Meet Joe: High-school Sophomore and self-taught artist!

by Angela Bandurka

This morning our regular customer, Joe, came in to look at some watercolor paper and we got to chatting about the artists that Joe admires. We shared one of them in common - Mary Blair, the late, amazing Disney artist (think "It's a Small World").

This young man has ambition and pride in his work, it's just refreshing to see in someone this young. He has dreams of becoming a writer, illustrator, and eventually start his own animation company!

Anyway, he allowed me to share some of the art he's most proud of. I don't want to share his last name as he's a minor, but I bet we'll see more of him in the future. Thanks for letting me share, Joe!

Here is my personal favourite:
Snow Shy

Sam the Dragon

Little Dragon

Another Amazing Customer!

by Angela Bandurka

Isn't it incredible what you discover about strangers when you start talking to them? They cease to be strangers and you start to see the unique things about them that never cease to amaze.

At ARTspot, the customers who come in and stay and chat are infinitely fascinating - and Eliza Wyatt is no exception. 

This beautiful willowy soul came into the shop last week to buy a fountain pen and ink, and I commented on her cool corset. This led to a long discussion about clothes, lifestyle and interests.

Turns out, Eliza is a writer and illustrator. And her books are available online - for FREE! I asked if she wouldn't mind if I posted her link so that everyone could benefit from her hard work.

Why do they give away their books for free? She and her partner, Christian Leffler, put it best themselves:

The Forever Series: An epic fantasy series of love and immortality.

Have a free book.

No, you don't need to sign up for anything. I don't want to know your email address. No account, no DRM, no expiration date. Take it. Go on. In fact if you like it, email it to your friends with our blessings. Just don't print or sell it.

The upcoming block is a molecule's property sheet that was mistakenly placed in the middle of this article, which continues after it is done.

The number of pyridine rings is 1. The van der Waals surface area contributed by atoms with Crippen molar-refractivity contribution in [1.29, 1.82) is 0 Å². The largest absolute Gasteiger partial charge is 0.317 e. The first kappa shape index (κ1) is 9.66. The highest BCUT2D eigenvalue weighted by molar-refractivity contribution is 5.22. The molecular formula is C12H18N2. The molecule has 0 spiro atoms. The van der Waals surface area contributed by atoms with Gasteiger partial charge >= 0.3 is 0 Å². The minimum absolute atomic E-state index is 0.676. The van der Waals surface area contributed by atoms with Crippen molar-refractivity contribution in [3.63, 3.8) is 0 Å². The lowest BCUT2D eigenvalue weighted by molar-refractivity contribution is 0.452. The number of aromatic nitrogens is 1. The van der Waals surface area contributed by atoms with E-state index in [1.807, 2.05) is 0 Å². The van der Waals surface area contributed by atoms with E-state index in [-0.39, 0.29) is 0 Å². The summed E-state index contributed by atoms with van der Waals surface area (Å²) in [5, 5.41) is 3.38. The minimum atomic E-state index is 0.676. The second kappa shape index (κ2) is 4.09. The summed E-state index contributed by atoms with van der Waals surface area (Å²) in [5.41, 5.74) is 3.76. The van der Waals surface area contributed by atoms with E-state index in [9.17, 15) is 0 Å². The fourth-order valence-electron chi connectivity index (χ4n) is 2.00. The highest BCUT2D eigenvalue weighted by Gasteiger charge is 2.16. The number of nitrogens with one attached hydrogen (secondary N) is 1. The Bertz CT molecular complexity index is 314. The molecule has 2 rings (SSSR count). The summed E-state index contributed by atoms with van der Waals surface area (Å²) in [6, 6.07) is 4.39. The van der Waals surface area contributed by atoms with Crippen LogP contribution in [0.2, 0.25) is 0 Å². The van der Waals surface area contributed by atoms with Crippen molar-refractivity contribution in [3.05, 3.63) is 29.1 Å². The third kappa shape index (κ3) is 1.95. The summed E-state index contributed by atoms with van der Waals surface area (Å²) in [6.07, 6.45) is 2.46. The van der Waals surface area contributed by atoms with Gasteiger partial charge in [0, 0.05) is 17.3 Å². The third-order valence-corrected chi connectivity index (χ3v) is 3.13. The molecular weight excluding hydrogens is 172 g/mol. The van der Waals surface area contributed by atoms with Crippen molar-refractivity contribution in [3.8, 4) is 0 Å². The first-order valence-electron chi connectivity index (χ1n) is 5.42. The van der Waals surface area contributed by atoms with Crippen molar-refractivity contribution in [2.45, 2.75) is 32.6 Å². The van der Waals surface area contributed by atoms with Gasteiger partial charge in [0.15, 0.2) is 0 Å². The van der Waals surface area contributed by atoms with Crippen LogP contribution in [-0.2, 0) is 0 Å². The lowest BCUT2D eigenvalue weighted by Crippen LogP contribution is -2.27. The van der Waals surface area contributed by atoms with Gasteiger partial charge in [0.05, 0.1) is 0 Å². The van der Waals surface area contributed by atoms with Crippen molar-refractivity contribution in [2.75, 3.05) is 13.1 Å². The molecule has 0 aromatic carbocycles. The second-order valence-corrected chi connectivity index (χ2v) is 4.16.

We do this because as readers ourselves, it's important to us that people discover fiction that they can be enthusiastic about. The book we're offering is the first of a series of fantasy novellas (books about a hundred pages long) for readers age 16+. There's no trick ending, no cliffhanger. You can find the next books in the series in our shop-- each ebook is a dollar. We also sell printed books, if you'd like a solid copy. - See more at:

The valuable little sketchbook

By Mike O'Day

| ARTspot ARTist

Nothing is worse than opening up a bag of clay, grabbing a hunk, and being completely clueless about what you’re going to do with it. I constantly had this problem every Wednesday night when I first started at Sculptors Workshop, until I discovered the solution to this conundrum. Bring my sketchbook! Although the sketches were originally made for paintings or linocuts, I found that any of my drawings could be the inspiration of a sculpture.

My sketchbook is a valuable little tool that I occasionally refer to when I’m stuck. Anything from a good song lyric to a crow flying overhead can send me scrambling to record a fleeting image before it escapes. A lot of my scribbling can be awful, or just plain odd (what was I thinking???), but I’m not trying to impress anyone, and they basically are just inspirational notes.

Sometimes it can be quite difficult to transform a quick gestural sketch that I love into a sculpture. I gradually realized that the best method for me is sculpting solid (as opposed to slabs or coil building), and then hollowing the piece out. Other times the sketch can be a reference point, and the sculpture can head in a strange new direction.

Working out the problems of a big complex sculpture on paper is a great way to avoid headaches. The “Ship of Fools” sketch page shows how the idea evolved, the details, and even how the sculpture will be cut into pieces and hollowed out. But as you can see from the finished piece, I added the head of a mysterious being, and I decided to change the position of the guy with the telescope on top of the world. Sketchbooks-don’t leave home without ‘em!